An extract on #sunshine
Sunshine duration is usually expressed in hours per year, or in (average) hours per day. The first measure indicates the general sunniness of a location compared with other places, while the latter allows for comparison of sunshine in various seasons in the same location. Another often-used measure is percentage ratio of recorded bright sunshine duration and daylight duration in the observed period.
An important use of sunshine duration data is to characterize the climate of sites, especially of health resorts. This also takes into account the psychological effect of strong solar light on human well-being. It is often used to promote tourist destinations.
If the Sun were to be above the horizon 50% of the time for a standard year consisting of 8,760 hours, apparent maximal daytime duration would be 4,380 hours for any point on Earth. However, there are physical and astronomical effects that change that picture. Namely, atmospheric refraction allows the Sun to be still visible even when it physically sets below the horizon. For that reason, average daytime (disregarding cloud effects) is longest in polar areas, where the apparent Sun spends the most time around the horizon. Places on the Arctic Circle have the longest total annual daytime, 4,647 hours, while the North Pole receives 4,575. Because of elliptic nature of the Earth's orbit, the Southern Hemisphere is not symmetrical: the Antarctic Circle, with 4,530 hours of daylight, receives five days less of sunshine than its antipodes. The Equator has a total daytime of 4,422 hours per year.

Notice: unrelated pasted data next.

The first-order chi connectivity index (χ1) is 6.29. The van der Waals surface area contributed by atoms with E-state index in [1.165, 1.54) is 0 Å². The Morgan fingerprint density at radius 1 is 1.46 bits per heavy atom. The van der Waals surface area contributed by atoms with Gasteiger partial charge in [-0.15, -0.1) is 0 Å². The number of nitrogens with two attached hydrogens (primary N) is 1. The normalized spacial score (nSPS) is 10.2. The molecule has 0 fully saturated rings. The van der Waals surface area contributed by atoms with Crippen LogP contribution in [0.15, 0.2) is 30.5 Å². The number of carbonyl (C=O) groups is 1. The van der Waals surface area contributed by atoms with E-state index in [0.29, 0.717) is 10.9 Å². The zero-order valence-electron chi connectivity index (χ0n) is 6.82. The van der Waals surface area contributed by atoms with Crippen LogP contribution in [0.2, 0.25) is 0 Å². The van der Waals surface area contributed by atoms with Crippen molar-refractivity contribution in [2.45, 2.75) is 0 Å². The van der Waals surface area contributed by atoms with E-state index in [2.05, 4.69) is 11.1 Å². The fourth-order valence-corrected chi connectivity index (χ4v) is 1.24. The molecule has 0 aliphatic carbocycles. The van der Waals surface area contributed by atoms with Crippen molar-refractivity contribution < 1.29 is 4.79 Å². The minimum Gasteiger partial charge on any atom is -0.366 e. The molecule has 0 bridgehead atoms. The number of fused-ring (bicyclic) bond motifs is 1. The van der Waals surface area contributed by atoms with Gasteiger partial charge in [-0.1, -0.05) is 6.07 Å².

Given the theoretical maximum of daytime duration for a given location, there is also a practical consideration at which point the amount of daylight is sufficient to be treated as a "sunshine hour". "Bright" sunshine hours represent the total hours when the sunlight is stronger than a specified threshold, as opposed to just "visible" hours. "Visible" sunshine, for example, occurs around sunrise and sunset, but is not strong enough to excite the sensor. Measurement is performed by instruments called sunshine recorders. For the specific purpose of sunshine duration recording, CampbellStokes recorders are used, which use a spherical glass lens to focus the sun rays on a specially designed tape. When the intensity exceeds a pre-determined threshold, the tape burns. The total length of the burn trace is proportional to the number of bright hours. Another type of recorder is the Jordan sunshine recorder. Newer, electronic recorders have more stable sensitivity than that of the paper tape.
In order to harmonize the data measured worldwide, in 1962 the World Meteorological Organization (WMO) defined a standardized design of the CampbellStokes recorder, called an Interim Reference Sunshine Recorder (IRSR). In 2003, the sunshine duration was finally defined as the period during which direct solar irradiance exceeds a threshold value of 120 W/m.